Buddhism would undergo profound changes as it was transmitted from its origins in India east into China, in the first century CE. Terminology had to be assimilated, for one thing. And when one language is translated and assimilated into another, it is inevitable that some conceptual connections will be lost and the meaning of ideas altered. Take Zen Buddhism. In his latest book, David Hinton says that we in the West are not just once-removed from the original Zen—but twice removed. This is because the Zen we know from Japan had already lost much of the original Daoist underpinnings of Chinese Zen—known as Chan—even before the religion traveled across the Pacific to America.
As it is generally understood, as early thinkers in China grappled with the new philosophy from India and struggled to work out issues of localization, it was only natural that things would be reinterpreted through the lens of the native belief system—in this case, Daoism. While Hinton is not the first thinker to posit a strong influence of Daoism on Zen, he argues that in addition to the issues of translation, there were elements of the new religion from India that resonated strongly with the native Daoist belief system. It was, in other words, a match made in heaven.
Hinton, who began his career as a translator, was notably the first person in over a hundred years to create new versions in English of the four classics of Chinese philosophy. In addition, his innovative translations of Chinese poetry—including in-depth treatments of Li Po and Du Fu—have earned him numerous awards. Differing worldviews make translations particularly tricky, which is why it is crucial that translations of the Chinese classics be informed by a firm understanding of ancient philosophical notions and practices.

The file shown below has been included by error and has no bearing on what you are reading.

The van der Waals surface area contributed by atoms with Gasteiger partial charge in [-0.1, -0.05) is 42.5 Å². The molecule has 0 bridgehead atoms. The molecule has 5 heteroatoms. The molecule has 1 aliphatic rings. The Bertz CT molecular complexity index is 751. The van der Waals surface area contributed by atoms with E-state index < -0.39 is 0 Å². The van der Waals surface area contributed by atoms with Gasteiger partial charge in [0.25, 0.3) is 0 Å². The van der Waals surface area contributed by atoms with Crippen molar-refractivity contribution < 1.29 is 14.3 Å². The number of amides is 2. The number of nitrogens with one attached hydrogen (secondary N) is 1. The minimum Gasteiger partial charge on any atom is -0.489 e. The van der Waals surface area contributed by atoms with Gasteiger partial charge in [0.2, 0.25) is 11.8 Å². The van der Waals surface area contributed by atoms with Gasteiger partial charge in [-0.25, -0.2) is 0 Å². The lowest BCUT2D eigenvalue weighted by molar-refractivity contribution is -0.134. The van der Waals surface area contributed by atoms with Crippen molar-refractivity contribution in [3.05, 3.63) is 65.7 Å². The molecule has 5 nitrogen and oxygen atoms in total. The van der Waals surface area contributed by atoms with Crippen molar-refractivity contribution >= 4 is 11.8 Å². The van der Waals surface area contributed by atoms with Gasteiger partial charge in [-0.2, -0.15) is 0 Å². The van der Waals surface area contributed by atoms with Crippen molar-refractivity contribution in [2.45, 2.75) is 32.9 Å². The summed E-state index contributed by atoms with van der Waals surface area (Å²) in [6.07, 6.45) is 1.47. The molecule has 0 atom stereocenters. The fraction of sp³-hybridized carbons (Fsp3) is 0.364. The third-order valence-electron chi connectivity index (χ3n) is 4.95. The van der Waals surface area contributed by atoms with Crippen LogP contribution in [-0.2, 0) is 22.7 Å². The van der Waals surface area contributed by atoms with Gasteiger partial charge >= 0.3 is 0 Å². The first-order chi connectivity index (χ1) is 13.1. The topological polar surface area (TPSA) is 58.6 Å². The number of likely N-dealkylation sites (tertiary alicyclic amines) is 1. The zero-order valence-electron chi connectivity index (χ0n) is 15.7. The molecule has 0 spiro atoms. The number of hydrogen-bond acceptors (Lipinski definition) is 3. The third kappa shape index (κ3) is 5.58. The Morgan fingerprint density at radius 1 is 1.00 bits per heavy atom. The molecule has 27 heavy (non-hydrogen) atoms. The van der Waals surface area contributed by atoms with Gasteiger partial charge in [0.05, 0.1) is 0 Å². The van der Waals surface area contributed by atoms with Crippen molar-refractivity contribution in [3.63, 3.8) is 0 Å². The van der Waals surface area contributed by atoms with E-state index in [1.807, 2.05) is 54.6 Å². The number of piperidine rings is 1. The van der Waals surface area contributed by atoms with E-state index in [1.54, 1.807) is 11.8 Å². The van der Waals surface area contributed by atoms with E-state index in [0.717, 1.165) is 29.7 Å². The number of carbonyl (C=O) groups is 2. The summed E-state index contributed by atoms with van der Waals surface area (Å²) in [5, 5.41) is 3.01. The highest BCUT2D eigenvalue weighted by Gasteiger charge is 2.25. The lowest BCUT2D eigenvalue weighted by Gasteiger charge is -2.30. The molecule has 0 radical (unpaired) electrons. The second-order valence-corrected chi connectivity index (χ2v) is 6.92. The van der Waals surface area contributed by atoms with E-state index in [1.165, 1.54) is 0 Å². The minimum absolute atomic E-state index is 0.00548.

Hinton has more recently been recognized for his books in prose. Re-interpreting fundamental concepts in Chinese landscape painting, poetry, and philosophy, his books aim to serve as a more authentic guide to Chinese thinking. This issue of translation is at the core of China Root, which discusses the ways in which Zen Buddhism has been mistranslated into English and therefore misunderstood. The original nexus of meaning and practice of Chinese Zen or Chan is, he argues, almost entirely missing from the Anglophone tradition.
His methodology in uncovering the original understanding of Zen—continued here from his previous books Hunger Mountain and the Awakened Cosmos—is not unlike that of Heidegger in seeking to illuminate our preconceived notions vis-à-vis an analysis of language and etymology. Hinton examines the Chinese characters in their historical context—from modern writing to ancient scripts, like the Oracle Bone script. Each of the book’s chapters completely re-interprets one fundamental concept, such as meditation 禅, breath 気, absence 無, emptiness 空, rivers-and-mountains 山川, dark enigma 玄.
The book—to give fair warning—book is filled with unique translations of common terminology. Because all transliteration of Chinese words appears in the Wades-Giles system, it can be very slow-going for those more familiar with pinyin. He further refers to various Chan masters by the English rendering of their Chinese names, such that Linji Yixuan becomes “Master Purport Dark Enigma”. In a book filled with Chinese characters, it is a strange omission that he neglects to provide the Chinese characters, much less the usual Chinese version of names. I have yet to work out who “Master Visitation Land” and “Prajna-Able” are.